A shrine is a place or object that represents, holds and makes a space for a certain entity, abstract concept, idea or belief. At the shrine, offerings are made or prayers are said to and for what is held there.

The practice of building shrines has many functions, some of which are psychological in that they allow us to externalize certain ineffable concepts, like the soul, or a relationship to a powerful but unseen being. Externalizing means giving form to something that we only feel, perceive and understand as untouchable, within or numinous. The practice of externalizing helps us to actively work with them, consider, and care for them in a way that is different from when they remain unseen or are internalized only. With the shrine, we are able to take that relationship, being or concept and place it in a concrete form outside of ourselves, look at it and interact with it in a real time, three-dimensional way.

Though many may think of shrine building as primitive or an old fashioned superstition, that is simply not true. This practice arose out of a common sense need to give expression to the intangible and create form for something that is formless. Shrines have served and continue to serve useful purpose throughout human history. It is potent and effective, even from a strict intellectual point of view, to consider a thing from a different perspective. Externalizing a concept or entity like the soul or a god, building an image of them in our understanding of them, helps humans interact with this part of themselves or the universe. It offers a feeling of agency over our lives as well as interaction and participation with these entities that are unseen.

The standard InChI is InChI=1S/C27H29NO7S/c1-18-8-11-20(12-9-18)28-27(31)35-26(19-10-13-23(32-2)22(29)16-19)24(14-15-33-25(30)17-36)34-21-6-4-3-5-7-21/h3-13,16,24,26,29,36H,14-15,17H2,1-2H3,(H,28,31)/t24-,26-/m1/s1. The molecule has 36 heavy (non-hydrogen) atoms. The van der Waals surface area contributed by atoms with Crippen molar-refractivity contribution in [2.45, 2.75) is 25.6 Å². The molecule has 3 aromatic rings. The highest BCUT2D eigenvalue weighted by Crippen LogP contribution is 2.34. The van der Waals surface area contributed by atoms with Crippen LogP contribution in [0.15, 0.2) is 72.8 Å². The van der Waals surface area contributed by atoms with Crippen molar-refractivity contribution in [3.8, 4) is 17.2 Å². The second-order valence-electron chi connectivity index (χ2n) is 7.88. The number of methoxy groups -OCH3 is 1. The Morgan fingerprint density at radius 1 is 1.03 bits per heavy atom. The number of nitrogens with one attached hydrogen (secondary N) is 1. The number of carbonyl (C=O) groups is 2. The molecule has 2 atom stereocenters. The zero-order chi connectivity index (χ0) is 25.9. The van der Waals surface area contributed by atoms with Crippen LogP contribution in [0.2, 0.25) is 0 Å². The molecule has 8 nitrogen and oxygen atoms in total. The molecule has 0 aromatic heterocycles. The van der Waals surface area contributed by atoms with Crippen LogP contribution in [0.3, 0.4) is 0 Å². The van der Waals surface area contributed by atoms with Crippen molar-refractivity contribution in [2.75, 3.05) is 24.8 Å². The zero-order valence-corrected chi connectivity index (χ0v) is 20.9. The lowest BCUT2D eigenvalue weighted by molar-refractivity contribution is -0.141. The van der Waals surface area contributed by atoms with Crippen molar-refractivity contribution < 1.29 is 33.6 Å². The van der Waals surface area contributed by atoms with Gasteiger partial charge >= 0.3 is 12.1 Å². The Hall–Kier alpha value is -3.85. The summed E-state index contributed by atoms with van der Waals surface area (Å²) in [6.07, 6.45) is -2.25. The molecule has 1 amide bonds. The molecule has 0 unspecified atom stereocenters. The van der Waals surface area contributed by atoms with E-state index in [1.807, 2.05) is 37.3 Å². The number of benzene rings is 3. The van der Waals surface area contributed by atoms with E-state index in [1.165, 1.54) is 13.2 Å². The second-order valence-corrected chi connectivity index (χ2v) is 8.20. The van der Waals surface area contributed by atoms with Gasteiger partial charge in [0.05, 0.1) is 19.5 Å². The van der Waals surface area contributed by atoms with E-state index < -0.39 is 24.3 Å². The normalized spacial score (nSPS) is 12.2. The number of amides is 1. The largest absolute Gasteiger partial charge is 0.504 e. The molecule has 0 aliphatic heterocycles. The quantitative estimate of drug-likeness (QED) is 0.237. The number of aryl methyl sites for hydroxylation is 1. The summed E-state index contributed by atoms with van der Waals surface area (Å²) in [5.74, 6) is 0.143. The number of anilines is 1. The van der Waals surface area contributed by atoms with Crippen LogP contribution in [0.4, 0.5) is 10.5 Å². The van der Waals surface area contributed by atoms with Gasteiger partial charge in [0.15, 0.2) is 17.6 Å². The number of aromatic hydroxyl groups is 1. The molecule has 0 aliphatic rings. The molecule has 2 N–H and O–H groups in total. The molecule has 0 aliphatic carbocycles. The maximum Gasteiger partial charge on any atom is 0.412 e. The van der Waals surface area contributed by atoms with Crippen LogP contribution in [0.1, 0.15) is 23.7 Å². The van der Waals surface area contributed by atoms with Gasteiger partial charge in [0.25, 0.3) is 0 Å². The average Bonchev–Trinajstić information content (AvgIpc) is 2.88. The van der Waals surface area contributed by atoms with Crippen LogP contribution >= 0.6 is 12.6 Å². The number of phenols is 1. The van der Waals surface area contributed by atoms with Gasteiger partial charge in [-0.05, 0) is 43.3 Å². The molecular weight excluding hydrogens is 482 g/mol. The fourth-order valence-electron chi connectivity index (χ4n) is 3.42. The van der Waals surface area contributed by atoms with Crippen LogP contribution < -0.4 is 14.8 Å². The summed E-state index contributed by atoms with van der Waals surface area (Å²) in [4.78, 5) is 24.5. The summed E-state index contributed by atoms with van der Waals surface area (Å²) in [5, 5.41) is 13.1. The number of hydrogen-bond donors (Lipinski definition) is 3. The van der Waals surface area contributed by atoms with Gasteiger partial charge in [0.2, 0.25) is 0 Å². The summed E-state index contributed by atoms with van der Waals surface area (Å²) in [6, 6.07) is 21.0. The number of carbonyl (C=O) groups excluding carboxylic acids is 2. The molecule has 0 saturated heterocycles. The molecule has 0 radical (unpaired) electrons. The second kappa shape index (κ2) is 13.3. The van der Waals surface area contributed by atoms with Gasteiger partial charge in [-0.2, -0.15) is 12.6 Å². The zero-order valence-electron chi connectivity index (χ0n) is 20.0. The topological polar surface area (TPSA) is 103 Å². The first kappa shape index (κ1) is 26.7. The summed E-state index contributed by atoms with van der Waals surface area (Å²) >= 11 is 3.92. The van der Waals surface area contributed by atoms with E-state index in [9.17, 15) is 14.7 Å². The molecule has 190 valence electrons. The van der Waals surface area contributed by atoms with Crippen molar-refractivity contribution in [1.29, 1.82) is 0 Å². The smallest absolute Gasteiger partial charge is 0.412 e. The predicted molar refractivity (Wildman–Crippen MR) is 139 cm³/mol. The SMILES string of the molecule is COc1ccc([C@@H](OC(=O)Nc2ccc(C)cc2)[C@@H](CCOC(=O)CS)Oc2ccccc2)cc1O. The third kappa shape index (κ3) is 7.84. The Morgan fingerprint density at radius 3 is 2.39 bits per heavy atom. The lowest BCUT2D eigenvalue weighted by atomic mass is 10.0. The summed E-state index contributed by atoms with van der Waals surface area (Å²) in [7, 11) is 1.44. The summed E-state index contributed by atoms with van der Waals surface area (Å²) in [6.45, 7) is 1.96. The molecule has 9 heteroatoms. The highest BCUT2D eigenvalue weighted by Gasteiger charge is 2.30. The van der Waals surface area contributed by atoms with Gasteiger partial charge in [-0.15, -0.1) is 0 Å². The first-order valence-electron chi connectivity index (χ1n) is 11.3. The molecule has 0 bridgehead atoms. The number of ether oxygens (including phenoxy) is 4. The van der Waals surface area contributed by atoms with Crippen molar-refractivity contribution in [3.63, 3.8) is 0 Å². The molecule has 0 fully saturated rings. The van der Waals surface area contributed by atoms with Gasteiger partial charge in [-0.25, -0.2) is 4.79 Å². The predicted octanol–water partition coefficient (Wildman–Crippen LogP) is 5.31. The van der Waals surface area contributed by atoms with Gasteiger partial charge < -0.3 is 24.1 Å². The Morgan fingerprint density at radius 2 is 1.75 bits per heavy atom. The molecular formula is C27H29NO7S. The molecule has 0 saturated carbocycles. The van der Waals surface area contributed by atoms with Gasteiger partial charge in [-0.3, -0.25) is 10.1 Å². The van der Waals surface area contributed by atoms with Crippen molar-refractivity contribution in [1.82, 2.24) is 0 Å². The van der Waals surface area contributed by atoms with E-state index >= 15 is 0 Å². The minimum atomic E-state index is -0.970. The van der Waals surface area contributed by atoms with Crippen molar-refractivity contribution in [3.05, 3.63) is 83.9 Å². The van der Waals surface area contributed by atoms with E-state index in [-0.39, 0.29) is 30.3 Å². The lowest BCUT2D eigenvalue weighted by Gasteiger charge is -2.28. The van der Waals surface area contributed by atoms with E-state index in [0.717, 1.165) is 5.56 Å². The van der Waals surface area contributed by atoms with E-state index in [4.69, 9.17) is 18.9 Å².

Shrines make the non-visible visible.

Shrines help humans to remember to engage in an ongoing reciprocal relationship with things we cannot see or touch.

Many of us are familiar with altar type shrines — a bench or a shelf upon which we place items that are precious or sacred and interact with them in that way. I differentiate the word shrine from the word altar in that when I speak of a shrine, I am speaking of the item that is crafted for the purpose of interaction and feeding.

In the Dagara tradition I am initiated into shrines are built out of clay from the Earth in a very special ritual. They are crafted for a specific element, entity or concept to give it embodiment; a place to live inside our homes. Onto these clay figurines offerings are poured. The more one interacts with the shrine, the more powerful it and the relationship becomes. The shrines begin to hold space of their own and anchor the diviner and their medicine in a concrete and very active way.

The become loci for healing.

Strega Tree diviners build and tend to many different shrines. Many of Strega Tree Apothecary’s products are “charged up” on their respective shrines to imbue the product with the powers of that shrine and the entity to whom they are dedicated.

~Theresa C. Dintino

©Theresa C. Dintino 2019

Theresa-dintino-divinerTheresa C. Dintino is an ancestral Strega (Italian wise woman), Earth worker, and initiated diviner in the West African Dagara tradition. For more than 20 years Theresa has studied and practiced an Earth-based spirituality. She currently helps others reclaim their personal lineages through her divination work. Theresa is the author of seven books which include her Tree Medicine Trilogy. Learn more about her books here.

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